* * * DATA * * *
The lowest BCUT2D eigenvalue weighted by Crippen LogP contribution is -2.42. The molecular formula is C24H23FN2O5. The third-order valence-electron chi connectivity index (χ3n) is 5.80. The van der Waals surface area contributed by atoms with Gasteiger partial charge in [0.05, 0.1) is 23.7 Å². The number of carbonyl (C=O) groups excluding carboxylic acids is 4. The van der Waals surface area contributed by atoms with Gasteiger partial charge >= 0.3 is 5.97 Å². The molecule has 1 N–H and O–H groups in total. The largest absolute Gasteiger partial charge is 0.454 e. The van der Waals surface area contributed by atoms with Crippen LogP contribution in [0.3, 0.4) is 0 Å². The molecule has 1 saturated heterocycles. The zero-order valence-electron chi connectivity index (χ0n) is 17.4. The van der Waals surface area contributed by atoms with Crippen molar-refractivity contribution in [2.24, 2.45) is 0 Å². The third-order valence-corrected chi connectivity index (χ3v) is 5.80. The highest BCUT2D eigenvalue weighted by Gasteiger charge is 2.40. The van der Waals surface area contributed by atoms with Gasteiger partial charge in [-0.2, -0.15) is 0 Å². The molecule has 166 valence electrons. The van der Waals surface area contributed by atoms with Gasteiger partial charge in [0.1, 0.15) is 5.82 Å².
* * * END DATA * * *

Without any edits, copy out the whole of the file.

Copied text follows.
The lowest BCUT2D eigenvalue weighted by Crippen LogP contribution is -2.42. The molecular formula is C24H23FN2O5. The third-order valence-electron chi connectivity index (χ3n) is 5.80. The van der Waals surface area contributed by atoms with Gasteiger partial charge in [0.05, 0.1) is 23.7 Å². The number of carbonyl (C=O) groups excluding carboxylic acids is 4. The van der Waals surface area contributed by atoms with Gasteiger partial charge >= 0.3 is 5.97 Å². The molecule has 1 N–H and O–H groups in total. The largest absolute Gasteiger partial charge is 0.454 e. The van der Waals surface area contributed by atoms with Crippen LogP contribution in [0.3, 0.4) is 0 Å². The molecule has 1 saturated heterocycles. The zero-order valence-electron chi connectivity index (χ0n) is 17.4. The van der Waals surface area contributed by atoms with Crippen molar-refractivity contribution in [2.24, 2.45) is 0 Å². The third-order valence-corrected chi connectivity index (χ3v) is 5.80. The highest BCUT2D eigenvalue weighted by Gasteiger charge is 2.40. The van der Waals surface area contributed by atoms with Gasteiger partial charge in [-0.2, -0.15) is 0 Å². The molecule has 166 valence electrons. The van der Waals surface area contributed by atoms with Gasteiger partial charge in [0.1, 0.15) is 5.82 Å².